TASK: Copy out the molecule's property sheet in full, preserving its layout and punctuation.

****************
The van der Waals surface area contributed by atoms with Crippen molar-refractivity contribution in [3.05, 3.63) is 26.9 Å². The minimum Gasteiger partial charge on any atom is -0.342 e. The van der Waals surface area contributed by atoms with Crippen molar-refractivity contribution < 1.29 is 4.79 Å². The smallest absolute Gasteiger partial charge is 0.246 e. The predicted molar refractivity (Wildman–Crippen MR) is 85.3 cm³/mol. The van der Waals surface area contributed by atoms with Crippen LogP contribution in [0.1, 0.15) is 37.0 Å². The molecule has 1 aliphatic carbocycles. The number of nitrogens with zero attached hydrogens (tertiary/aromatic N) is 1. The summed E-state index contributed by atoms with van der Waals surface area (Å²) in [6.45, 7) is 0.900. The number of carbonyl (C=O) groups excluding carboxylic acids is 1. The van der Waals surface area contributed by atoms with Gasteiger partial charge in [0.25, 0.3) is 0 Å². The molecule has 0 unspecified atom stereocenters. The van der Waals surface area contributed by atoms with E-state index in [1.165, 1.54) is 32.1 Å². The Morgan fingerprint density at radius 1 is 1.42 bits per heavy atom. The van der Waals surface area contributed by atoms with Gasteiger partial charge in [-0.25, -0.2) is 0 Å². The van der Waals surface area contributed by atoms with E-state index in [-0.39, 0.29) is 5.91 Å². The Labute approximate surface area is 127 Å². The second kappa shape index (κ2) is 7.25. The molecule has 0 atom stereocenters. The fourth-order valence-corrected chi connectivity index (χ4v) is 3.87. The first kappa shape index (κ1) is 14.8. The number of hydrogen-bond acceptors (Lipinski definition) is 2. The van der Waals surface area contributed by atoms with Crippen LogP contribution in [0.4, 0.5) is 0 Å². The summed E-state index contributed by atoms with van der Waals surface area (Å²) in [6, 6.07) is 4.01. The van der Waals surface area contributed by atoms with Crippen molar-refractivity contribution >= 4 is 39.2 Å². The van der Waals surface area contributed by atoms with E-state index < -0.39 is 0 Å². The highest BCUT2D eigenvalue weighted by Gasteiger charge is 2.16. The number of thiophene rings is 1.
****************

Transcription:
The van der Waals surface area contributed by atoms with Crippen molar-refractivity contribution in [3.05, 3.63) is 26.9 Å². The minimum Gasteiger partial charge on any atom is -0.342 e. The van der Waals surface area contributed by atoms with Crippen molar-refractivity contribution < 1.29 is 4.79 Å². The smallest absolute Gasteiger partial charge is 0.246 e. The predicted molar refractivity (Wildman–Crippen MR) is 85.3 cm³/mol. The van der Waals surface area contributed by atoms with Crippen LogP contribution in [0.1, 0.15) is 37.0 Å². The molecule has 1 aliphatic carbocycles. The number of nitrogens with zero attached hydrogens (tertiary/aromatic N) is 1. The summed E-state index contributed by atoms with van der Waals surface area (Å²) in [6.45, 7) is 0.900. The number of carbonyl (C=O) groups excluding carboxylic acids is 1. The van der Waals surface area contributed by atoms with Gasteiger partial charge in [0.25, 0.3) is 0 Å². The molecule has 0 unspecified atom stereocenters. The van der Waals surface area contributed by atoms with E-state index in [1.165, 1.54) is 32.1 Å². The Morgan fingerprint density at radius 1 is 1.42 bits per heavy atom. The van der Waals surface area contributed by atoms with Gasteiger partial charge in [-0.25, -0.2) is 0 Å². The van der Waals surface area contributed by atoms with E-state index in [-0.39, 0.29) is 5.91 Å². The Labute approximate surface area is 127 Å². The second kappa shape index (κ2) is 7.25. The molecule has 0 atom stereocenters. The fourth-order valence-corrected chi connectivity index (χ4v) is 3.87. The first kappa shape index (κ1) is 14.8. The number of hydrogen-bond acceptors (Lipinski definition) is 2. The van der Waals surface area contributed by atoms with Crippen LogP contribution in [0.4, 0.5) is 0 Å². The summed E-state index contributed by atoms with van der Waals surface area (Å²) in [6, 6.07) is 4.01. The van der Waals surface area contributed by atoms with Crippen molar-refractivity contribution >= 4 is 39.2 Å². The van der Waals surface area contributed by atoms with E-state index < -0.39 is 0 Å². The highest BCUT2D eigenvalue weighted by Gasteiger charge is 2.16. The number of thiophene rings is 1.